Environment

Goo-spewing worm latest threat to South Florida

Makiri Sei, a staff scientist at the Academy of Natural Sciences in Philadelphia, was looking for rare tropical snails at Montgomery Botanical Garden before dawn when she discovered this New Guinea flatworm in August 2014.
Makiri Sei, a staff scientist at the Academy of Natural Sciences in Philadelphia, was looking for rare tropical snails at Montgomery Botanical Garden before dawn when she discovered this New Guinea flatworm in August 2014. Courtesy of

It has a goo-spewing mouth on its belly, is covered in toxic slime, hosts a brain-eating parasite and, like any ambitious mutant monster, the New Guinea flatworm is invading the U.S. by way of sunny Miami.

There’s also this: the worm is hermaphroditic, so it can multiply anywhere, anytime. No assistance needed.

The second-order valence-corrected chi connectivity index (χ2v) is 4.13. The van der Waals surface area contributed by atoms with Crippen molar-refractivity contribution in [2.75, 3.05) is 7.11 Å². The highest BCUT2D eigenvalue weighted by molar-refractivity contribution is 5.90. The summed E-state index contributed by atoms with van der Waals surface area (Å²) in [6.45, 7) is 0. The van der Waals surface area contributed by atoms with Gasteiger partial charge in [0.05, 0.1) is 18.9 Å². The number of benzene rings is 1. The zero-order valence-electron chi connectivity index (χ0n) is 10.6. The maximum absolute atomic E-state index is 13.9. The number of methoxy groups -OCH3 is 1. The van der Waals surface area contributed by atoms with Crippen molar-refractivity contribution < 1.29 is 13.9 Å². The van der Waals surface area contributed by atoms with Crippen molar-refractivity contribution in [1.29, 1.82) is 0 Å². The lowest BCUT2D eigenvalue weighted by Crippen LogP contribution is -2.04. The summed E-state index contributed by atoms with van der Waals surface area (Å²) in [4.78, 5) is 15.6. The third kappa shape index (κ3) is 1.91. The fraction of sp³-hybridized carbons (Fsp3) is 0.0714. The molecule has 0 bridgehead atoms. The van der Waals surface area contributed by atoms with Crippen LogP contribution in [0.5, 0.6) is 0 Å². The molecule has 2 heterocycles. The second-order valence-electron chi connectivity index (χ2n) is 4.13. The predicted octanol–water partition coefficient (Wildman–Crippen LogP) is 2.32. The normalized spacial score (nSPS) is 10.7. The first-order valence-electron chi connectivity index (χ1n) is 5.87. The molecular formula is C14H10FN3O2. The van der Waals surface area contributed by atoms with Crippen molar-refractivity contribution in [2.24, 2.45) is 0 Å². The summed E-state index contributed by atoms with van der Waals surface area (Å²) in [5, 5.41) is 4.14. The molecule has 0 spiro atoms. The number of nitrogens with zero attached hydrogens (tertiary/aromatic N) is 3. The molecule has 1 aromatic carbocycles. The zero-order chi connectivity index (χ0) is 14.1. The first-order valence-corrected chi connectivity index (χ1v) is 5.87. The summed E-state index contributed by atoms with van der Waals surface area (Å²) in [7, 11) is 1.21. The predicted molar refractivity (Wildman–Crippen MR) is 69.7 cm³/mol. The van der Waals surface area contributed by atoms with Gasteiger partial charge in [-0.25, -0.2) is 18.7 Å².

Researchers last month confirmed for the first time that the Pacific island flatworm has been found on the U.S. mainland in four locations around Miami-Dade County. Even tony Coral Gables. The nocturnal creeper clocks in at just two inches, looking more like a smudge of snot than an agile predator. But don’t be fooled by its sluggish demeanor. At mealtime, the worm goes full-on Alien, posing a potentially serious threat to South Florida’s already fragile native snail population.

“It is really vile,” said David Robinson, the nation’s chief snail scientist at the U.S. Department of Agriculture. “As a biologist I can handle most things, but I find this really revolting.”

Scientists worry the worm — which is listed by the International Union for Conservation of Nature as one of the planet’s 100 most invasive species — could spread by being transported in garden soil or on plants.